The Mahabharata of Krishna-Dwaipayana Vyasa, Volume 4 eBook

This eBook from the Gutenberg Project consists of approximately 1,582 pages of information about The Mahabharata of Krishna-Dwaipayana Vyasa, Volume 4.
bade them farewell and then started for the mountains of Himavat.  Even thus the high-souled Kuru king met with his death, and it was even thus that Gandhari and Kunti, thy two mothers, also met with death, O monarch.  In course of my wanderings at will, I saw the bodies of that king and those two queens, O Bharata.  Many ascetics came to that retreat, having heard of the end of king Dhritarashtra.  They did not at all grieve for that end of theirs.  There, O best of men, I heard all the details of how the king and the two queens, O son of Pandu, had been burnt.  O king of kings, thou shouldst not grieve for him.  The monarch, of his own will, as also Gandhari and thy mother, obtained that contact with fire.’

“Vaisampayana continued,—­’Hearing of the exit of Dhritarashtra from this world, the high-souled Pandavas all gave way to great grief.  Loud sounds or wailing were heard within the inner apartments of the palace.  The citizens also, hearing of the end of the old king, uttered loud lamentations.  ’O fie! cried king Yudhishthira in great agony, raising his arms aloft.  Thinking of his mother, he wept like a child.  All his brothers too, headed by Bhimasena, did the same.  Hearing that Pritha had met with such a fate, the ladies of the royal household tittered loud lamentations of grief.  All the people grieved upon hearing that the old king, who had become childless, had been burnt to death and that the helpless Gandhari too had shared his fate.  When those sounds of wailing ceased for a while, king Yudhishthira the just, stopping his tears by summoning all his patience, said these words."’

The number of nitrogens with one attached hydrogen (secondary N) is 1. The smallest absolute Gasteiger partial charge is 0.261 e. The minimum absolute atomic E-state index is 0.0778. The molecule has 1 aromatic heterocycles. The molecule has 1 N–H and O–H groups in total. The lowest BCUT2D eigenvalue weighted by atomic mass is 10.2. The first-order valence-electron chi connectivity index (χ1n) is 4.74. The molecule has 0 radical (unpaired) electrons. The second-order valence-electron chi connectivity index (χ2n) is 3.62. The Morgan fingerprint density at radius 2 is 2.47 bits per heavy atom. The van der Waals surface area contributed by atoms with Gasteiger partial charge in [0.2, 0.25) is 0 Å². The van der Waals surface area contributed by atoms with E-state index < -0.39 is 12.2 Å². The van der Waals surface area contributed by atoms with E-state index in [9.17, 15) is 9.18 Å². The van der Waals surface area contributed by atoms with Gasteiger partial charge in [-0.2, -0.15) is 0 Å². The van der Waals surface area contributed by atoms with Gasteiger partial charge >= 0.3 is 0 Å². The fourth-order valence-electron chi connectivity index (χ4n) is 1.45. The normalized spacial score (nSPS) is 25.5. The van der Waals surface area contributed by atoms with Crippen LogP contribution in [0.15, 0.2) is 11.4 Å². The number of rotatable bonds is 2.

“Yudhishthira said, ’When such a fate overtook that high-souled monarch who was engaged in austere penances, notwithstanding the fact of his having such kinsmen as ourselves all alive, it seems to me, O regenerate one, that the end of human beings is difficult to guess.  Alas, who would have thought that the son of Vichitraviryya would thus be burnt to death.  He had a hundred sons each endued with mighty arms and possessed of great prosperity.  The king himself had the strength of ten thousand elephants.  Alas, even he has been burnt to death in a forest-conflagration!  Alas, he who had formerly been fanned with palm leaves by the fair hands of beautiful women was fanned by vultures with their wings after he had been burnt to death in a forest-conflagration!  He who was formerly roused from sleep every morning by bands of Sutas and Magadhas had to sleep on the bare ground through the acts of my sinful self.  I do not grieve for the famous Gandhari who had been deprived of all her children.  Observing the same vows as her husband, she has attained to those very regions which have become his.  I grieve, however, for Pritha who, abandoning the blazing prosperity of her sons, became desirous of residing in the woods.  Fie on this sovereignty of ours, fie on our prowess, fie

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The Mahabharata of Krishna-Dwaipayana Vyasa, Volume 4 from Project Gutenberg. Public domain.
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